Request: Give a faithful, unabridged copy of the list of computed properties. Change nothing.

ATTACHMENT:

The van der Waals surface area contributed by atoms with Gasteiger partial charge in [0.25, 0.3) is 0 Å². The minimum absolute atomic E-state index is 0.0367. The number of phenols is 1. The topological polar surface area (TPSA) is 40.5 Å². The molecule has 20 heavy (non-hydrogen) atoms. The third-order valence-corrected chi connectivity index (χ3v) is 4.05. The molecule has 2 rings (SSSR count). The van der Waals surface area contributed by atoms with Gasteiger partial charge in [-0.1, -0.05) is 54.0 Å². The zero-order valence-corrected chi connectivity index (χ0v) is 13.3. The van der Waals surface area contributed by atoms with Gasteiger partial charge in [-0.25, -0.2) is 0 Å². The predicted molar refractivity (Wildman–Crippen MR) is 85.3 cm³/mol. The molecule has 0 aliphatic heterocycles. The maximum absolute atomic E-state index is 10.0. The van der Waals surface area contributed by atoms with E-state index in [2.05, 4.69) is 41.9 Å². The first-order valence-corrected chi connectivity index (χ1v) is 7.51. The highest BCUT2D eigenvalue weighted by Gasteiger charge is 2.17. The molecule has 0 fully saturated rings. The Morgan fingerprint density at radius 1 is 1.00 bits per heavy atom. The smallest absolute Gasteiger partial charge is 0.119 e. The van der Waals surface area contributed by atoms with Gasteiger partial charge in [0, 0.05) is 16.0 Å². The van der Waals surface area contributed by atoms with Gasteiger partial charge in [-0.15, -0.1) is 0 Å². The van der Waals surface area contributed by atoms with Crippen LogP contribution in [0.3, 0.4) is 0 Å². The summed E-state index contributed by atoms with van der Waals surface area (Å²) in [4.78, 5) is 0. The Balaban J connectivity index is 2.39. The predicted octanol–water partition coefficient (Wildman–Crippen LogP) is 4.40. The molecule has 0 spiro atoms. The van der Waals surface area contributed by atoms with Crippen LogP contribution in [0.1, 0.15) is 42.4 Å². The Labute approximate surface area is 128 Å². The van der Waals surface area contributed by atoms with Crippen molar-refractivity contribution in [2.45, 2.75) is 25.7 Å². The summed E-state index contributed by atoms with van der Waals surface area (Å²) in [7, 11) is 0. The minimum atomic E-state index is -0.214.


The van der Waals surface area contributed by atoms with Gasteiger partial charge in [0.25, 0.3) is 0 Å². The minimum absolute atomic E-state index is 0.0367. The number of phenols is 1. The topological polar surface area (TPSA) is 40.5 Å². The molecule has 20 heavy (non-hydrogen) atoms. The third-order valence-corrected chi connectivity index (χ3v) is 4.05. The molecule has 2 rings (SSSR count). The van der Waals surface area contributed by atoms with Gasteiger partial charge in [-0.1, -0.05) is 54.0 Å². The zero-order valence-corrected chi connectivity index (χ0v) is 13.3. The van der Waals surface area contributed by atoms with Gasteiger partial charge in [-0.25, -0.2) is 0 Å². The predicted molar refractivity (Wildman–Crippen MR) is 85.3 cm³/mol. The molecule has 0 aliphatic heterocycles. The maximum absolute atomic E-state index is 10.0. The van der Waals surface area contributed by atoms with E-state index in [2.05, 4.69) is 41.9 Å². The first-order valence-corrected chi connectivity index (χ1v) is 7.51. The highest BCUT2D eigenvalue weighted by Gasteiger charge is 2.17. The molecule has 0 fully saturated rings. The Morgan fingerprint density at radius 1 is 1.00 bits per heavy atom. The smallest absolute Gasteiger partial charge is 0.119 e. The van der Waals surface area contributed by atoms with Gasteiger partial charge in [0, 0.05) is 16.0 Å². The van der Waals surface area contributed by atoms with Gasteiger partial charge in [-0.15, -0.1) is 0 Å². The van der Waals surface area contributed by atoms with Crippen LogP contribution in [0.3, 0.4) is 0 Å². The summed E-state index contributed by atoms with van der Waals surface area (Å²) in [4.78, 5) is 0. The Balaban J connectivity index is 2.39. The predicted octanol–water partition coefficient (Wildman–Crippen LogP) is 4.40. The molecule has 0 spiro atoms. The van der Waals surface area contributed by atoms with Crippen LogP contribution in [0.1, 0.15) is 42.4 Å². The Labute approximate surface area is 128 Å². The van der Waals surface area contributed by atoms with Crippen molar-refractivity contribution in [2.45, 2.75) is 25.7 Å². The summed E-state index contributed by atoms with van der Waals surface area (Å²) in [7, 11) is 0. The minimum atomic E-state index is -0.214.